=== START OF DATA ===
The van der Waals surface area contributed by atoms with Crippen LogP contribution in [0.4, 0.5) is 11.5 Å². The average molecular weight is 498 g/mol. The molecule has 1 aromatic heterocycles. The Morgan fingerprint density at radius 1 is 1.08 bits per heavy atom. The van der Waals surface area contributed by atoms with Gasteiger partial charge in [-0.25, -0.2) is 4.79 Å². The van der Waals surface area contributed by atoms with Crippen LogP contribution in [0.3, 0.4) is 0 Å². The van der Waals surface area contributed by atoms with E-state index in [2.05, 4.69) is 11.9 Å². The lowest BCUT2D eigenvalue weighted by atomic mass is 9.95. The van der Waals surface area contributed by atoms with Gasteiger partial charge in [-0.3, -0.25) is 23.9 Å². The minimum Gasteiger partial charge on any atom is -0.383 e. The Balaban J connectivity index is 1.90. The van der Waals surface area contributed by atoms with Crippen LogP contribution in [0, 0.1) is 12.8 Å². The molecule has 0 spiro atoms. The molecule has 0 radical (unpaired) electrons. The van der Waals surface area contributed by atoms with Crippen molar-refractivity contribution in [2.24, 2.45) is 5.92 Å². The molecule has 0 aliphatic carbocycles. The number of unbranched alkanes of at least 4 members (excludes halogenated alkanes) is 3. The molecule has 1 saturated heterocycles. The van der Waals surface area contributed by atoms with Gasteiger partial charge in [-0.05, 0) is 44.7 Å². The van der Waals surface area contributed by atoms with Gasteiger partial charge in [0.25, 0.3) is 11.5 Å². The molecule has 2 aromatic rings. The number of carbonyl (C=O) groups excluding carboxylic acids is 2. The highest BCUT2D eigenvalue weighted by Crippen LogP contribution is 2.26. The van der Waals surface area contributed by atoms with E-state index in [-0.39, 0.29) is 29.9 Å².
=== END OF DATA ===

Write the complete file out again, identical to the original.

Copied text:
The van der Waals surface area contributed by atoms with Crippen LogP contribution in [0.4, 0.5) is 11.5 Å². The average molecular weight is 498 g/mol. The molecule has 1 aromatic heterocycles. The Morgan fingerprint density at radius 1 is 1.08 bits per heavy atom. The van der Waals surface area contributed by atoms with Gasteiger partial charge in [-0.25, -0.2) is 4.79 Å². The van der Waals surface area contributed by atoms with Crippen LogP contribution in [0.3, 0.4) is 0 Å². The van der Waals surface area contributed by atoms with E-state index in [2.05, 4.69) is 11.9 Å². The lowest BCUT2D eigenvalue weighted by atomic mass is 9.95. The van der Waals surface area contributed by atoms with Gasteiger partial charge in [-0.3, -0.25) is 23.9 Å². The minimum Gasteiger partial charge on any atom is -0.383 e. The Balaban J connectivity index is 1.90. The van der Waals surface area contributed by atoms with Crippen LogP contribution in [0, 0.1) is 12.8 Å². The molecule has 0 spiro atoms. The molecule has 0 radical (unpaired) electrons. The van der Waals surface area contributed by atoms with Crippen molar-refractivity contribution in [2.24, 2.45) is 5.92 Å². The molecule has 0 aliphatic carbocycles. The number of unbranched alkanes of at least 4 members (excludes halogenated alkanes) is 3. The molecule has 1 saturated heterocycles. The van der Waals surface area contributed by atoms with Gasteiger partial charge in [-0.05, 0) is 44.7 Å². The van der Waals surface area contributed by atoms with Gasteiger partial charge in [0.25, 0.3) is 11.5 Å². The molecule has 2 aromatic rings. The number of carbonyl (C=O) groups excluding carboxylic acids is 2. The highest BCUT2D eigenvalue weighted by Crippen LogP contribution is 2.26. The van der Waals surface area contributed by atoms with E-state index in [-0.39, 0.29) is 29.9 Å².